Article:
clara hemphill

Algebra for All

the segregation situation

College Readiness

New York

Diverse approaches to admissions labyrinth on view at HS fair

Eighth-graders and their parents began queuing up outside Brooklyn Technical High School on Saturday an hour before the annual citywide high school fair's start time, and by 9:45 a.m. a long line of families wrapped around the block. When the doors opened at 10 a.m., they poured into the stuffy building, some of the tens of thousands of families that passed through the fair this weekend. Inside, Brooklyn Tech's eight stories were something of a labyrinth — but no more so than the high school admissions process itself. Parents and students that we met outlined varying strategies for navigating the fair and the journey to high school. Laura Napiza with daughter Samantha, left, who wants to be a teacher Laura Napiza and her daughter Samantha tried traversing the hallways but seemed completely lost. “We just got here and it’s very overwhelming,” Laura Napiza said. “We’re looking for a high school with a strong academic program that also has something that she’d be interested in. Right now she wants to be a teacher.” They said their goal was to visit the Queens High School of Teaching, Liberal Arts, and the Sciences and Maspeth High School — if they could find those tables. Saying they planned to inquire about graduation rates, student-to-teacher ratios and extracurricular options, the mother and daughter disappeared into the melee. Spencer Jackson and Beverly Brailsford creating a plan of attack for the fair Beverly Brailsford and her son Spencer Jackson came in with a clear plan of action: Head straight to the seventh floor and methodically work downwards, hitting only the schools with strong academic programs and track and field teams. First, though, the pair found a quiet hallway where they could sit down and prepare. With the high school directory in her lap, a pen in her hand, and a notebook turned to a fresh page, Brailsford took notes on schools such as Aviation High School and Medgar Evers College Preparatory School while Jackson played on his phone. “I think it’s more of a mom thing,” Brailsford said of the process. “As long as they have what he’s into, it works for him.”
New York

Teaching division to disappear in latest DOE reshuffling

The Division of Teaching and Learning is set to disappear under the latest reorganization at the city's education department. The move is part of a slate of changes intended to streamline the department's organization, according to spokesman David Cantor. He called the changes, which include the creation of a deputy chancellor for community engagement position, "an organic next step" in the series of administrative shifts that have taken place under Schools Chancellor Joel Klein. The teaching and learning office, which is on its fourth leader since 2007, is getting folded into the Division of School Support, which contains the network structure that currently manages how schools receive administrative assistance. The new office will be called the Division of School Support and Instruction and will be headed by Chief Schools Officer Eric Nadelstern, giving him authority over the central piece of schools' business for the first time. "Obviously the aim is to make instruction as effective as can be, but I don't think anyone's going to see any kind of sudden shift in the way we go about teaching kids, and nor do we want that," Cantor said. "The point is just to help do what we're good at better." Under the changes, which will finish taking effect by July 1, the current head of teaching and learning, Santiago Taveras, will become the first-ever community engagement czar. Leaving behind his instructional past, Taveras will manage how the department presents to the public proposals that are set to come before the city school board, known as the Panel for Educational Policy.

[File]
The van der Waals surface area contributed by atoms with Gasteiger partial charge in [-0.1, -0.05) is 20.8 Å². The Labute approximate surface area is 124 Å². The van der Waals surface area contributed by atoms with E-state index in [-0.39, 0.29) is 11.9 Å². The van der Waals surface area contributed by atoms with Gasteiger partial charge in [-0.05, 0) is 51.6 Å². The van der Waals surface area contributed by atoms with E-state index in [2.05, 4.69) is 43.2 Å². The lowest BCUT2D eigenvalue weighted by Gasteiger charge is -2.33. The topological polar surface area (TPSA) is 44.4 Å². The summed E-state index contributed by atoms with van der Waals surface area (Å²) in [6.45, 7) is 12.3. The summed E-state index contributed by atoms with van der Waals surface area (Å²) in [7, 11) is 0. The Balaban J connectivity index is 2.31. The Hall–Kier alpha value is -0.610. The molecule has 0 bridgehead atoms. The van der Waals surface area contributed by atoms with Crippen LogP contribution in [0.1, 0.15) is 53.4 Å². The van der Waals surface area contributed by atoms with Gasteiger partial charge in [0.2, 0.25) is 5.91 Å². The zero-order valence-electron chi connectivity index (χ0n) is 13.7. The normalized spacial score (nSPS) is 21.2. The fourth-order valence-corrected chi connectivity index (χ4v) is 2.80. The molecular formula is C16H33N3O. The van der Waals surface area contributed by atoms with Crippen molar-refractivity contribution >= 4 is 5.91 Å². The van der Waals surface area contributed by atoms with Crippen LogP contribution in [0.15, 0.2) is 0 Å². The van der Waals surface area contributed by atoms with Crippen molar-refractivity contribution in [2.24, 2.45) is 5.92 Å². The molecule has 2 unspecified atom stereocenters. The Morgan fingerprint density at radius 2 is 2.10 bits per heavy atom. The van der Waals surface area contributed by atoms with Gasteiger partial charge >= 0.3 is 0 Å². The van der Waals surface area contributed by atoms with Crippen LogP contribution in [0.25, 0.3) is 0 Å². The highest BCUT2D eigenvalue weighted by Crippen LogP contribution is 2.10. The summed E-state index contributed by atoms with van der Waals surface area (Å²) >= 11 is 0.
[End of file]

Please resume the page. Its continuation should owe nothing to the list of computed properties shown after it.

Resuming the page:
New York

Report: City's small schools push damaged large high schools

The city's drive to open new small high schools has taken a serious toll on older, larger schools, and there are signs that the new schools' success could be short-lived, according to a report being released today. The report, an analysis of the small schools bonanza by the Center for New York City Affairs, concludes that the city must do more to support large high schools, which continue to enroll the vast majority of city high school students despite the proliferation of small schools, and which are straining under the burden of enrolling the system's neediest students.  At the core of the report is the finding that as small schools opened, large schools nearby suffered huge jumps in enrollment, especially among low-performing students and students with special needs. Those schools have seen attendance decline, disorder increase, and graduation rates drop, according to the report. In some places, these shifts have caused the city to restructure the newly troubled large schools, displacing at-risk students once again, the report concludes. Schools Chancellor Joel Klein told researchers that he understands that his strategy of closing low-performing schools and replacing them with new options could inflict some collateral damage on large high schools. "This is about improving the system, not necessarily about improving every single school," he said about the strategy at the center of his reforms since he took office in 2003. The report backs up the city's claim that the small schools graduate their students in higher numbers, but it raises questions about how long the schools can sustain their success.